Orren Tanabe stands tall above the rest of the crowd in front of Shinjuku’s ALTA sign. Having not made this a meeting place for years, the experience is proving more than a little nostalgic. Knowing the way central Tokyo changes at the tip of a hat, he leads the way to a favorite pizza dive with some trepidation: What to do and where to go if it’s not there? It is.
Tanabe is in a state of exhausted euphoria. Three weeks ago, his Japanese wife, Azusa, had their first baby — a daughter named Jenna — and she’s up in Gunma, being helped out by her mother.
Yes, he admits, it’s pretty tiring making the long trip from Tokyo several times a week, but Azusa is bringing the baby home soon. Then, he supposes, he will really find out what being tired is all about.
Tanabe teaches English at J.F. Oberlin Junior and Senior High School in Machida. In addition, he teaches a class in gospel music at J.F. Oberlin University.
It began three years ago with just a handful of students, and now has 94 signed up, with students cramming into a large classroom once a week to lift their voices to blow away the ceiling.
“Many of them have never sung in a choir before,” he says. “Gospel offers to anyone at any musical level an opportunity to participate and perform in a highly energized and exciting context.”
Offered as a class by the Arts and Culture Studies department, the choir gives both music and nonmusic majors a chance to sing their way through a small portion of African-American history, while learning a little something about the Christian faith.
“Many students have told me they are changed by the music. I think the strong sense of community and belonging one can experience by singing in a choir is powerful. The gospel choir is a place where students can just sing out from their hearts without any inhibitions. There’s no need to worry about the quality of one’s voice when singing gospel. Actually, it’s the combination of different vocal timbres that lends the “folk feel” to the music.”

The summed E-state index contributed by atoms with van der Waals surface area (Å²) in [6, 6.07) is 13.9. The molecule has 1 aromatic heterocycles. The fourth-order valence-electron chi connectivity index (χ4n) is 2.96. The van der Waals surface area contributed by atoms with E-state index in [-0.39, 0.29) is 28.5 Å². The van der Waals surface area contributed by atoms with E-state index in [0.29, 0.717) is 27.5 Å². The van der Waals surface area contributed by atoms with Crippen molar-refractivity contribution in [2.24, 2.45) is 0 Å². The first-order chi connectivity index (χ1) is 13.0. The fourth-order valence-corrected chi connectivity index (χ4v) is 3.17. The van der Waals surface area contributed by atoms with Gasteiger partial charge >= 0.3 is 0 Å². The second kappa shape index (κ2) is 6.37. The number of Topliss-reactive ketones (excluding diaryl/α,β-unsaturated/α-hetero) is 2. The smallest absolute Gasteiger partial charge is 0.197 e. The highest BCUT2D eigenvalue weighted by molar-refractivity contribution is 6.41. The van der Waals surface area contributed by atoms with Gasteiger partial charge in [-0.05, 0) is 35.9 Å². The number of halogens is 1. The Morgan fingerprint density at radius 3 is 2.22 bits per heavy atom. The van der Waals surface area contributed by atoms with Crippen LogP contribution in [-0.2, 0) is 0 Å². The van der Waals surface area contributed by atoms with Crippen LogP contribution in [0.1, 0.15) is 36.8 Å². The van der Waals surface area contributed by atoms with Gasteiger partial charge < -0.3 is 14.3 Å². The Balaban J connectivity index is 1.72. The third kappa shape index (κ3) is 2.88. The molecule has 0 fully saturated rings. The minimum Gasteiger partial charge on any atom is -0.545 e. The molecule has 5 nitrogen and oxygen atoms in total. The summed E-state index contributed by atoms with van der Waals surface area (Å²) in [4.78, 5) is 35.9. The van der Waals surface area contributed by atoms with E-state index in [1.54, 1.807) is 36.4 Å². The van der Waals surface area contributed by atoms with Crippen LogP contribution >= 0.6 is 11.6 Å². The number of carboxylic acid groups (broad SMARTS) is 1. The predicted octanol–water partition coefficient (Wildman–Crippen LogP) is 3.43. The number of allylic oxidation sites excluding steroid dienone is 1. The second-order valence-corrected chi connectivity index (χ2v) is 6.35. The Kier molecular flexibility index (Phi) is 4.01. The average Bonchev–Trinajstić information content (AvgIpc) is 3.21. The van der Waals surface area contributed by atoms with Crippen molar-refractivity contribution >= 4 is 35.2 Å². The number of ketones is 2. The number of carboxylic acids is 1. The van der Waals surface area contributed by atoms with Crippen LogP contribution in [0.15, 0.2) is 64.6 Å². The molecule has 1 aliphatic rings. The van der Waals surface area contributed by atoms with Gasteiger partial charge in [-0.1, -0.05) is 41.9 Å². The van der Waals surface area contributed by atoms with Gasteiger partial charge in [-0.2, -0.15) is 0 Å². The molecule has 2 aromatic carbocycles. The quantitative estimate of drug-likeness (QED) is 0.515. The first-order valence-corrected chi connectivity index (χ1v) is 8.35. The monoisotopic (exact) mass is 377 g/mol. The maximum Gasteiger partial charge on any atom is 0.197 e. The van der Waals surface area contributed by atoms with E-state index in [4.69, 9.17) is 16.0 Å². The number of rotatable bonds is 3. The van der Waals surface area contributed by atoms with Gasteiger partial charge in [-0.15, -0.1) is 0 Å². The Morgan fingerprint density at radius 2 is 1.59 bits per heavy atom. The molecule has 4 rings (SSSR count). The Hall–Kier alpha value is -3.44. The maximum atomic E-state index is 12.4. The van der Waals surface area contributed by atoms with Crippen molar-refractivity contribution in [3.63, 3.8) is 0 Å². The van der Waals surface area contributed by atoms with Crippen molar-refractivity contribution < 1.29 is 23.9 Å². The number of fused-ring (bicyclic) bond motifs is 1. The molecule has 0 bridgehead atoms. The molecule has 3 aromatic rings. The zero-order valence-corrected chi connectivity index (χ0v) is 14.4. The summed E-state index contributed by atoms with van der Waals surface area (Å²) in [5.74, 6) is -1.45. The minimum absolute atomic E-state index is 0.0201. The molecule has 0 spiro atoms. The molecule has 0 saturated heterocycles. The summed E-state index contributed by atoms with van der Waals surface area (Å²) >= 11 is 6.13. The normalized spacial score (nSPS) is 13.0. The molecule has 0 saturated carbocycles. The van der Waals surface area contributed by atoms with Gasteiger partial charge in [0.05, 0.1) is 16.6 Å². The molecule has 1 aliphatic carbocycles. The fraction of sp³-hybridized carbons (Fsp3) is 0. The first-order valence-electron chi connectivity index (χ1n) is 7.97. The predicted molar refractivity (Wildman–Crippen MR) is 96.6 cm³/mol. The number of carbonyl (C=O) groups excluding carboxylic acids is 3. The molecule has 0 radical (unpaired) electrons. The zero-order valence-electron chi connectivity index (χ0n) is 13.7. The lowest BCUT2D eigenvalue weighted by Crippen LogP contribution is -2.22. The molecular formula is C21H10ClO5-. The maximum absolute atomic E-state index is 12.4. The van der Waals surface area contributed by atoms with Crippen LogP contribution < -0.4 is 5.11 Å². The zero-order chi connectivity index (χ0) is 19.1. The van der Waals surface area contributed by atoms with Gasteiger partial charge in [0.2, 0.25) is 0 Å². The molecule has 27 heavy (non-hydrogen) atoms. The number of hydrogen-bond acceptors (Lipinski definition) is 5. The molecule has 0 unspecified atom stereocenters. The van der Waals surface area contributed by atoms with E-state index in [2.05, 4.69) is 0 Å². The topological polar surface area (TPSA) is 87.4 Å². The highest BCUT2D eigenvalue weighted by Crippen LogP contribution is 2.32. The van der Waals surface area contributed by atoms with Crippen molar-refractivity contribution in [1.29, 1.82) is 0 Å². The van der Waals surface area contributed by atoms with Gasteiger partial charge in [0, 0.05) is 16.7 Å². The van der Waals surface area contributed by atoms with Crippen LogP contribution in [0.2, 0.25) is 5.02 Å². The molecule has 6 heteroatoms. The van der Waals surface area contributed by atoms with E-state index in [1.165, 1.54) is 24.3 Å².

Tanabe says the one comment he receives most often from his colleagues after a concert is how surprised they are at how “alive” their English students appear to be when singing.
“Having taught English in Japan now for a number of years myself, I know exactly what they are talking about. They’re incredibly enthusiastic when singing, and it’s such a joy to be able to stand in front of them and see their smiling faces.”
The son of a Japanese-American father and an African-American mother, Tanabe grew up in San Diego, Calif. With his great-grandparents buried in the U.S., all he knew about the Japanese side of his family was that ancestral roots lay in Tsuruga, Fukui Prefecture. But still he was fascinated.
“When I came here initially on the JET program in 1995, I tried contacting the city office in Tsuruga, but it was a dead end. I was told it was all too long ago.”
After three years teaching in Yokohama, Tanabe returned to the States to study for a masters in music. He has an exceptionally beautiful baritone voice, and on his return to Tokyo in 2000, swiftly put it to good use in concert halls around the city. But he soon became worn out, teaching by day, performing by night.
“I had to decide where to put my energies. Much as I love making music, I also find a lot of fulfillment in teaching, so I decided. Now that I have a family, I know I made the right choice. But when the idea came up for a gospel class, I realized this could provide the balance I needed. Now I can focus on sharing music rather than having given up on any dream.”
He thinks he must have got his love of gospel and music in general from his mother. She loved to sing, and of course there was always the church. From his earliest days, he remembers “music in my ears.”
“The choir sings the usual popular favorites, like ‘Joyful, Joyful’ and ‘Oh, Happy Day’ but I also like to teach them some of the songs I used to sing in church in San Diego. The students are intrigued by the rhythms, the syncopation and the harmonies, as they are so different from those of Japanese pop music.”
In a break with Japanese academic tradition, Tanabe teaches them by rote rather than by following sheet music. It’s how people learn folk music anywhere, he says. In the beginning, students panic at having nothing to read, but then as they begin to memorize tunes and words, they find a new freedom. They learn how to use their ears and find new ways of expression.
The J.F. Oberlin Gospel Choir will be giving a concert on the evening of Dec. 21. Not especially of Christmas music, but mostly gospel standards with a few Christmas songs to witness the tradition.
Because the concert is in the lobby of the PFC (Planet Fuchinobe Campus), there’s space for only 150. But next year will be different. By that time the university’s chapel will be completed, and its gospel choir will really have something to sing about.
In the meantime Tanabe’s just thrilled to be a dad, and is already envisaging weekends spent in the park, piggyback rides and children’s stories at bedtime.
“Being a father changes your outlook and your focus. It changes everything.”